The collapse in house prices after 2008 imposed massive pain on many people; it did serious damage to the stability and resilience of the banking system; and it imposed considerable pain on the overall economy.
Between the peak of the national residential market in September 2007 and the bottom in March 2013, national average residential property prices declined by 50.9%; outside of Dublin they declined by 48.7% and in Dublin between the peak of the market in February 2007 and the bottom of the market in August 2012, average prices declined by a massive 57.4%.
These are phenomenal price declines by any historical or international standards. The downward adjustment has been very painful on many fronts and the legacy will take a long time to work through.
The escalation in house prices seen in the decade up to 2008 was dramatic but was not particularly desirable. Prices were driven higher on the back of a very buoyant economy and the availability of vast quantities of cheap mortgage credit.
Of course there was also a strong element of irrational euphoria, which is always a key attribute of an emerging bubble. Rapidly rising house prices are not economically desirable because as house prices rise, larger mortgages have to be taken out, and this in turn fuels wage demands as mortgage holders seek to sustain the affordability of the mortgage. This has the effect of undermining the cost competitiveness of the economy; it undermines internal mobility; and undermines migration into the country.
It also creates serious financial exposures and vulnerabilities both for those who borrow and for those who lend. We are now left with the legacy of considerably negative equity for many people; over 90,000 private residential mortgage holders are in an arrears situation with badly damaged bank balance sheets.
Having collapsed so dramatically, the market is now starting to pick up again. The latest housing market data from the CSO this week show that national average property prices increased by a further 1.8% during September and are 15% higher than a year ago and are now 22.3% off the low point seen in March 2013; Dublin prices increased by 2.5% in September and are 23.4% up on a year ago and are now 41.9% off the low point in September 2012. Outside of Dublin, property prices increased by 1.1% during September and are 7.3% higher than a year ago and are now 9.5% off the low point in March 2013.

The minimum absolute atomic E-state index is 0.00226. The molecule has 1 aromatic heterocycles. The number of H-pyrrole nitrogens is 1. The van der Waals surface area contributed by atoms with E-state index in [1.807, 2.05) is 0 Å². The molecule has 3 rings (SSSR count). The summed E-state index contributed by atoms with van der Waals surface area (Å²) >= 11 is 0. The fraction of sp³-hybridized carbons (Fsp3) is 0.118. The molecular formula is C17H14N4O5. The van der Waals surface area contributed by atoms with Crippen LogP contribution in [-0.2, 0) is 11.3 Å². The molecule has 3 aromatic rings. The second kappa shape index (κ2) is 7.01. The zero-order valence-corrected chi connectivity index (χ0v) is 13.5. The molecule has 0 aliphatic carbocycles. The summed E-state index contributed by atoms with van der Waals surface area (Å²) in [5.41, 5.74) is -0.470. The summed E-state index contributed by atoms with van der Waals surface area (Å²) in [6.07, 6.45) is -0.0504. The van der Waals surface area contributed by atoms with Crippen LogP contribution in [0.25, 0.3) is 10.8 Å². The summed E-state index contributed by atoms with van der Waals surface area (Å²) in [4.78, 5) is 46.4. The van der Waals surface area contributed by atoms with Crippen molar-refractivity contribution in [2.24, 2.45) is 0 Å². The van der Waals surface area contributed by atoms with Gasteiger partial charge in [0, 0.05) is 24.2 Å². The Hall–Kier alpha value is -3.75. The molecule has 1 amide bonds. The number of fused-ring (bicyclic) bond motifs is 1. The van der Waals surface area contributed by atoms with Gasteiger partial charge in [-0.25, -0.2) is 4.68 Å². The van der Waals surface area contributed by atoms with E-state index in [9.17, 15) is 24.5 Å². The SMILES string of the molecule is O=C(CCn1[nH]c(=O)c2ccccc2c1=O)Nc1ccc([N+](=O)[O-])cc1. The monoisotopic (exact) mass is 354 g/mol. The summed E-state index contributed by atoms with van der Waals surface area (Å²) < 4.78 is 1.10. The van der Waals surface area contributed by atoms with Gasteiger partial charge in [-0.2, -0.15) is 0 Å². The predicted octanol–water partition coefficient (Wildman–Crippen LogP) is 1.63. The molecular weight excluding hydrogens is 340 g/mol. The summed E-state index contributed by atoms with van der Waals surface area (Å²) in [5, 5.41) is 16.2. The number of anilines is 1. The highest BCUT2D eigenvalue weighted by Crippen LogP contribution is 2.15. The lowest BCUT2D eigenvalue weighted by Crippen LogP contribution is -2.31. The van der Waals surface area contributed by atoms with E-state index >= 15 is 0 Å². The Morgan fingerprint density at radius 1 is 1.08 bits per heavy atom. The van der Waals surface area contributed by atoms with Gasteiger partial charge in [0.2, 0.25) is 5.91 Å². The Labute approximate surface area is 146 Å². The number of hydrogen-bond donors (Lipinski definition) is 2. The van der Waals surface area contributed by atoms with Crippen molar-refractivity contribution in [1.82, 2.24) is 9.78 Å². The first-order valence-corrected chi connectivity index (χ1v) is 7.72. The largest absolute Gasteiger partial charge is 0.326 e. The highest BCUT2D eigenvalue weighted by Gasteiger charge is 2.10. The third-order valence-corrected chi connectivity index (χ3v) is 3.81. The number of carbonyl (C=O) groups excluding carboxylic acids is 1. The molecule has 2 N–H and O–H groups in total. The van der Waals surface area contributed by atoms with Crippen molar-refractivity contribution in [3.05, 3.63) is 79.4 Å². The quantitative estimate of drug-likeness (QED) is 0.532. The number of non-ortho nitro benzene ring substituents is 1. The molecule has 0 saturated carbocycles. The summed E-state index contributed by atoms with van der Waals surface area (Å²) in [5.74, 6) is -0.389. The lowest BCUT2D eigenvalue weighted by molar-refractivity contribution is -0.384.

These are strong price rises and really reflect pent-up demand coming back into the market on the back of improved economic confidence, a lot of cash buyers and some improvement in the availability of credit. After years of under-investment in house building, supply is limited, although there are indications that second-hand supply is coming forth as prices rise.
Anecdotally there is some evidence in Dublin that the market may be showing some signs of cooling, but it is too early to be definitive. There is a clear requirement to increase supply where required, but demand also needs to be influenced.
The Central Bank has recently published proposals for consultative purposes that would limit the bulk of mortgages to a loan to value (LTV) of 80% and tighten loan to income ratios. Under such lending criteria, many first-time buyers will struggle to get a sufficient deposit together to get on the housing ladder.
Despite recent criticisms, it is not the role of the Central Bank to worry about whether first-time buyers can get on the housing ladder or not. Its role is to control the risks in the mortgage market with the aim of bolstering the stability and resilience of the banking system. It failed to do this in the past and attracted justifiable criticism and it is now moving to make sure the same mistakes are not made again.
The new lending proposals are designed to strengthen the resilience and stability of the financial system and as such are sensible.
It is up to Government to decide if they want to and how they might help first-time buyers get on the housing ladder. It is not the Central Bank’s job to worry about that.
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